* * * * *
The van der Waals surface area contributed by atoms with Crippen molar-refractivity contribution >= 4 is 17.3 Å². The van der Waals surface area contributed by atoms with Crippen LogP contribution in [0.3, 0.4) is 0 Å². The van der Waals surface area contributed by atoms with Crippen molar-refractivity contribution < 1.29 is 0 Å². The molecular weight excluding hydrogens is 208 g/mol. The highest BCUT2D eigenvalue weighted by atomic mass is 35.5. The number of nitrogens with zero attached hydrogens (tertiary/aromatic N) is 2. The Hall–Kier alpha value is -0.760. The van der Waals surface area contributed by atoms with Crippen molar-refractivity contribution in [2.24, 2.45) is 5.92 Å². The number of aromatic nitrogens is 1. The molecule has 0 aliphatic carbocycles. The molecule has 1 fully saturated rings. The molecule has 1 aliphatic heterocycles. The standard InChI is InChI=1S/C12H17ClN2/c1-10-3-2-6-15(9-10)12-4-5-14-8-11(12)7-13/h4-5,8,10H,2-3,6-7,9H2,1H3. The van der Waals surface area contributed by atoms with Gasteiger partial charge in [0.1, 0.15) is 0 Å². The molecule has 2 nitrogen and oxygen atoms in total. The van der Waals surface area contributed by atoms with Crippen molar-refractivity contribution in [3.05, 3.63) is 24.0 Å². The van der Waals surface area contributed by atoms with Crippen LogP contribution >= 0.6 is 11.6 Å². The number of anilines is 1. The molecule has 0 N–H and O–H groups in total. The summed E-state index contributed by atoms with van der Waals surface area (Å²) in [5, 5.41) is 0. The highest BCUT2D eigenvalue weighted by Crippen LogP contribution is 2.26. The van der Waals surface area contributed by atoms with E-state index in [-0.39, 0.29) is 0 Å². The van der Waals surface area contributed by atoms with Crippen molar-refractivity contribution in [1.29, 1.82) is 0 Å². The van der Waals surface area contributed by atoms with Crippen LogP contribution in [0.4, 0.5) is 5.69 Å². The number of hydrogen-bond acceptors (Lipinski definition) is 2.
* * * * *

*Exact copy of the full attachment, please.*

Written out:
The van der Waals surface area contributed by atoms with Crippen molar-refractivity contribution >= 4 is 17.3 Å². The van der Waals surface area contributed by atoms with Crippen LogP contribution in [0.3, 0.4) is 0 Å². The van der Waals surface area contributed by atoms with Crippen molar-refractivity contribution < 1.29 is 0 Å². The molecular weight excluding hydrogens is 208 g/mol. The highest BCUT2D eigenvalue weighted by atomic mass is 35.5. The number of nitrogens with zero attached hydrogens (tertiary/aromatic N) is 2. The Hall–Kier alpha value is -0.760. The van der Waals surface area contributed by atoms with Crippen molar-refractivity contribution in [2.24, 2.45) is 5.92 Å². The number of aromatic nitrogens is 1. The molecule has 0 aliphatic carbocycles. The molecule has 1 fully saturated rings. The molecule has 1 aliphatic heterocycles. The standard InChI is InChI=1S/C12H17ClN2/c1-10-3-2-6-15(9-10)12-4-5-14-8-11(12)7-13/h4-5,8,10H,2-3,6-7,9H2,1H3. The van der Waals surface area contributed by atoms with Gasteiger partial charge in [0.1, 0.15) is 0 Å². The molecule has 2 nitrogen and oxygen atoms in total. The van der Waals surface area contributed by atoms with Crippen molar-refractivity contribution in [3.05, 3.63) is 24.0 Å². The van der Waals surface area contributed by atoms with Crippen LogP contribution >= 0.6 is 11.6 Å². The number of anilines is 1. The molecule has 0 N–H and O–H groups in total. The summed E-state index contributed by atoms with van der Waals surface area (Å²) in [5, 5.41) is 0. The highest BCUT2D eigenvalue weighted by Crippen LogP contribution is 2.26. The van der Waals surface area contributed by atoms with E-state index in [-0.39, 0.29) is 0 Å². The van der Waals surface area contributed by atoms with Crippen molar-refractivity contribution in [1.29, 1.82) is 0 Å². The van der Waals surface area contributed by atoms with Crippen LogP contribution in [0.4, 0.5) is 5.69 Å². The number of hydrogen-bond acceptors (Lipinski definition) is 2.